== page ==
Does Digital Transformation make our lives more fun? My colleague Dominique Goes and I discuss this with Henrike Branderhorst, one of the Directors of TAUW. She shares her views on how society and professional consultancy and engineering services are changing. We are moving towards a different way of working, one that amalgamates the value of data-driven working with human expertise and creativity.
As a leader in TAUW’s consultancy and engineering work area, Henrike is often reliant on data. Insights from dashboards or, as she refers to it, the cockpit - help her in meetings on progress within the business as well as with strategic considerations and decisions. She never makes strategic decisions solely on the basis of data. Other factors play an important role, such as intuition, the context of the decision, consequences and empathy. After all, leadership is always about people.
Many people see potential in the use of technology and data, but it can sometimes kindle a feeling of unease: Technology and data can do so much, but are these things desirable? Where and how will there be room for me to use my creativity and expertise? When it comes to decisions on data use, it is important not to lose sight of the human side of things and to bear in mind how this will change our way of working.
Our focus within TAUW is on our staff and we are fully aware of this value. Creativity, considerations that involve standards and values, and decisions that cannot be made in a linear fashion are hard to capture in algorithms. We recognise the value of our knowledge workers and also give due consideration to the new generation within TAUW. Our young colleagues are introducing a different way of working to the organisation, derived from their studies. Drawing on this amalgam of talented individuals is extremely interesting.
Digital Transformation has tremendous potential to make things hassle-free and to improve our use of data and information. As an example, Henrike cites her sharing routes with other road cyclists through a cycling app. This gives her inspiration for new routes and enables her to get out and about without delay. She also enjoys keeping a record of her mileage and comparing this to previous efforts. The cycling app genuinely adds value, though it is obviously about the activity and being outdoors. Sometimes a tailwind helps you make progress and sometimes a headwind pushes you to your limits as you try to complete the last few miles.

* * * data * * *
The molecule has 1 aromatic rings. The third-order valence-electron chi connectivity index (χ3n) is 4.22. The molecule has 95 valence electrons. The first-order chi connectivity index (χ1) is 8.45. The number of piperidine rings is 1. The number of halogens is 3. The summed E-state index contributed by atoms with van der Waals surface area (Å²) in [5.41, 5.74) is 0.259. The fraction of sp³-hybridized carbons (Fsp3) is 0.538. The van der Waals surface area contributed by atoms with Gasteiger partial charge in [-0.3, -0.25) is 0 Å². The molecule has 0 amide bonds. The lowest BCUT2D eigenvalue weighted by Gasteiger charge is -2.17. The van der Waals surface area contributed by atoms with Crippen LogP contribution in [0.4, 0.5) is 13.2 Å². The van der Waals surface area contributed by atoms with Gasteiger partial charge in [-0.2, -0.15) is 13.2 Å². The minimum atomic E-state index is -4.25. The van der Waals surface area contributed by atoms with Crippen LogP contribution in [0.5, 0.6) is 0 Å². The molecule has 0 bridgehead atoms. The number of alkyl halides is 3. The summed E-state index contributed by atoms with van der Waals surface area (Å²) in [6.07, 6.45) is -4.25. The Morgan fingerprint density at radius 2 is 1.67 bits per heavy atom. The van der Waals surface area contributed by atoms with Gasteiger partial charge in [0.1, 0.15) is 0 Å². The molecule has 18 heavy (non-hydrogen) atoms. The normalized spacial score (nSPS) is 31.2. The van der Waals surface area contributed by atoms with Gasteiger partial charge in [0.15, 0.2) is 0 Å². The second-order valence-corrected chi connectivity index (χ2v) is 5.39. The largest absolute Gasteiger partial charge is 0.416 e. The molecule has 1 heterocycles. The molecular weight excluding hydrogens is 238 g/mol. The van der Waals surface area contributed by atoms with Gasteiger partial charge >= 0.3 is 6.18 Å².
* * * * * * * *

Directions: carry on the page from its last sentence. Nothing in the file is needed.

To return to the consulting work for clients, we see that the human touch will always be important. Co-creation and interaction with one another to properly fathom the client’s question or to decide what route is to be taken are examples of where feeling is still one of the most significant factors. Hence Digital Transformation is about more than just automating work processes; it is also about a different way to collaborate.
We are seeing that data-driven working has the capacity to boost the efficacy and innovation of the process. Information is accessed and shared better between disciplines and across project phases. The role of clients and end users is changing. They used to be the recipients of the advice, whereas now they can be active participants in the thinking process and understand and enrich information. External colleagues are better informed, have a clearer picture prior to commencing their activities and are able to work more safely.
Just as Henrike benefits from the routes of other road cyclists, we are benefiting in our work from information amassed and shared by other parties. It enables us to do more in the time we have available. The role of technology and AI will continue to grow over the next years, but it is important for people to move with the times to ensure that we make the right decisions and remain in control of our future. Fortunately, not all human traits will be adopted by AI. We will continue to be needed as experts, and what is more, we will have more time to add value as human beings. After all, as Gerd Leonhard puts it: ‘Societies are driven by their technology but defined by their humanity’.